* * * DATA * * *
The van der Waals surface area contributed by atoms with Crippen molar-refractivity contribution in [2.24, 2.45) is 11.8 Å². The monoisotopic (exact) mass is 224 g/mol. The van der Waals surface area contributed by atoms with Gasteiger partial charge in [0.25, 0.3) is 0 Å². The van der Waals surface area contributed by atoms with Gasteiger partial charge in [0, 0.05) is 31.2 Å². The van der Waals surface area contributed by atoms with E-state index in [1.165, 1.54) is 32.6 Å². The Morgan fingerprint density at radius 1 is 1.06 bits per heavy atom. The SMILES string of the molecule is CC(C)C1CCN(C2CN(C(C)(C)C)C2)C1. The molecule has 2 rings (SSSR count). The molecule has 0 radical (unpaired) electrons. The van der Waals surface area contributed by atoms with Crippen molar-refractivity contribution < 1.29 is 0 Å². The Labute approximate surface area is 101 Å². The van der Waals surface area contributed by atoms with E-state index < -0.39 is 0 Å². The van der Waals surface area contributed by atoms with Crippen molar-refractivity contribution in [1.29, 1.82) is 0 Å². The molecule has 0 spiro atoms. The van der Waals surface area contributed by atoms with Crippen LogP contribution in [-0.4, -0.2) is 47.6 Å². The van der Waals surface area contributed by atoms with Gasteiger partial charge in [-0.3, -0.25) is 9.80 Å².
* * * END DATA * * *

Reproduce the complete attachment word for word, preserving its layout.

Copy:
The van der Waals surface area contributed by atoms with Crippen molar-refractivity contribution in [2.24, 2.45) is 11.8 Å². The monoisotopic (exact) mass is 224 g/mol. The van der Waals surface area contributed by atoms with Gasteiger partial charge in [0.25, 0.3) is 0 Å². The van der Waals surface area contributed by atoms with Gasteiger partial charge in [0, 0.05) is 31.2 Å². The van der Waals surface area contributed by atoms with E-state index in [1.165, 1.54) is 32.6 Å². The Morgan fingerprint density at radius 1 is 1.06 bits per heavy atom. The SMILES string of the molecule is CC(C)C1CCN(C2CN(C(C)(C)C)C2)C1. The molecule has 2 rings (SSSR count). The molecule has 0 radical (unpaired) electrons. The van der Waals surface area contributed by atoms with Crippen molar-refractivity contribution < 1.29 is 0 Å². The Labute approximate surface area is 101 Å². The van der Waals surface area contributed by atoms with E-state index < -0.39 is 0 Å². The van der Waals surface area contributed by atoms with Crippen molar-refractivity contribution in [1.29, 1.82) is 0 Å². The molecule has 0 spiro atoms. The van der Waals surface area contributed by atoms with Crippen LogP contribution in [-0.4, -0.2) is 47.6 Å². The van der Waals surface area contributed by atoms with Gasteiger partial charge in [-0.3, -0.25) is 9.80 Å².